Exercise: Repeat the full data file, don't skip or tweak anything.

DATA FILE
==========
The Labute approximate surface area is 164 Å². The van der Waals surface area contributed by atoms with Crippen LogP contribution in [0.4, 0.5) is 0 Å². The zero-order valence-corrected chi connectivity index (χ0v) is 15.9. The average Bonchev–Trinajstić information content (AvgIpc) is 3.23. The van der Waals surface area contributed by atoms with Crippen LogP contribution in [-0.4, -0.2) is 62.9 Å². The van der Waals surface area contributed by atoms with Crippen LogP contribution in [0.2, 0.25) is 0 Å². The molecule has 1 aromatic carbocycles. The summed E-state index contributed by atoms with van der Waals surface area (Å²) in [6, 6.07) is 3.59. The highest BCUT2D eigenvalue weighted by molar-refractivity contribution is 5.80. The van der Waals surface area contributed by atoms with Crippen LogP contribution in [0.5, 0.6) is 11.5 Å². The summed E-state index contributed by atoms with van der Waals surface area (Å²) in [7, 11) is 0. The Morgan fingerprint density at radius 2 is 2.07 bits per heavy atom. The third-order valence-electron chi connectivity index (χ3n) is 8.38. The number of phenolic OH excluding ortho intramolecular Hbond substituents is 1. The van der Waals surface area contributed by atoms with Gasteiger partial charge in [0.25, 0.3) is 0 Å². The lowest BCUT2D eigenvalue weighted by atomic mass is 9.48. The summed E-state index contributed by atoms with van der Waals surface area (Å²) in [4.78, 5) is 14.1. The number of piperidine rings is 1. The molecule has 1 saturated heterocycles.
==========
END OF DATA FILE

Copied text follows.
The Labute approximate surface area is 164 Å². The van der Waals surface area contributed by atoms with Crippen LogP contribution in [0.4, 0.5) is 0 Å². The zero-order valence-corrected chi connectivity index (χ0v) is 15.9. The average Bonchev–Trinajstić information content (AvgIpc) is 3.23. The van der Waals surface area contributed by atoms with Crippen LogP contribution in [-0.4, -0.2) is 62.9 Å². The van der Waals surface area contributed by atoms with Crippen LogP contribution in [0.2, 0.25) is 0 Å². The molecule has 1 aromatic carbocycles. The summed E-state index contributed by atoms with van der Waals surface area (Å²) in [6, 6.07) is 3.59. The highest BCUT2D eigenvalue weighted by molar-refractivity contribution is 5.80. The van der Waals surface area contributed by atoms with Crippen LogP contribution in [0.5, 0.6) is 11.5 Å². The summed E-state index contributed by atoms with van der Waals surface area (Å²) in [7, 11) is 0. The Morgan fingerprint density at radius 2 is 2.07 bits per heavy atom. The third-order valence-electron chi connectivity index (χ3n) is 8.38. The number of phenolic OH excluding ortho intramolecular Hbond substituents is 1. The van der Waals surface area contributed by atoms with Gasteiger partial charge in [0.25, 0.3) is 0 Å². The lowest BCUT2D eigenvalue weighted by atomic mass is 9.48. The summed E-state index contributed by atoms with van der Waals surface area (Å²) in [4.78, 5) is 14.1. The number of piperidine rings is 1. The molecule has 1 saturated heterocycles.